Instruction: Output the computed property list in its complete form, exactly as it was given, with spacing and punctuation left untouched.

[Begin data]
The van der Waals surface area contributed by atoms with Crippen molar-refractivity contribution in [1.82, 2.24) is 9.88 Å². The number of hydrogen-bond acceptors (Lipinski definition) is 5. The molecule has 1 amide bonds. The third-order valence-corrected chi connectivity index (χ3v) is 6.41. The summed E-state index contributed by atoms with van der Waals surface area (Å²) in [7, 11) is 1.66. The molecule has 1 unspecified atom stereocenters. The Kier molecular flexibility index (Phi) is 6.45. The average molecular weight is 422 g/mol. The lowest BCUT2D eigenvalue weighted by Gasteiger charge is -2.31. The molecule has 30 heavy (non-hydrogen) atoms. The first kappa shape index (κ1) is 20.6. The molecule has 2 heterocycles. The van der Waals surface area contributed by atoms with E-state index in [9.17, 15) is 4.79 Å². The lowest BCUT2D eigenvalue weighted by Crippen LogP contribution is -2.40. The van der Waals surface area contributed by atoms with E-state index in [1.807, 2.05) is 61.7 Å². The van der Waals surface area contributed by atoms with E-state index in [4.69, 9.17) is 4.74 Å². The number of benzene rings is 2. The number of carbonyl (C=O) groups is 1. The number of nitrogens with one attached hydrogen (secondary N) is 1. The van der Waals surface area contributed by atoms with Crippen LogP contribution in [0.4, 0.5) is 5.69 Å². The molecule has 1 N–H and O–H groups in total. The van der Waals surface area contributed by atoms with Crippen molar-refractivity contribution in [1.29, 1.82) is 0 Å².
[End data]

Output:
The van der Waals surface area contributed by atoms with Crippen molar-refractivity contribution in [1.82, 2.24) is 9.88 Å². The number of hydrogen-bond acceptors (Lipinski definition) is 5. The molecule has 1 amide bonds. The third-order valence-corrected chi connectivity index (χ3v) is 6.41. The summed E-state index contributed by atoms with van der Waals surface area (Å²) in [7, 11) is 1.66. The molecule has 1 unspecified atom stereocenters. The Kier molecular flexibility index (Phi) is 6.45. The average molecular weight is 422 g/mol. The lowest BCUT2D eigenvalue weighted by Gasteiger charge is -2.31. The molecule has 30 heavy (non-hydrogen) atoms. The first kappa shape index (κ1) is 20.6. The molecule has 2 heterocycles. The van der Waals surface area contributed by atoms with E-state index in [9.17, 15) is 4.79 Å². The lowest BCUT2D eigenvalue weighted by Crippen LogP contribution is -2.40. The van der Waals surface area contributed by atoms with E-state index in [1.807, 2.05) is 61.7 Å². The van der Waals surface area contributed by atoms with E-state index in [4.69, 9.17) is 4.74 Å². The number of benzene rings is 2. The number of carbonyl (C=O) groups is 1. The number of nitrogens with one attached hydrogen (secondary N) is 1. The van der Waals surface area contributed by atoms with Crippen LogP contribution in [0.4, 0.5) is 5.69 Å². The molecule has 1 N–H and O–H groups in total. The van der Waals surface area contributed by atoms with Crippen molar-refractivity contribution in [1.29, 1.82) is 0 Å².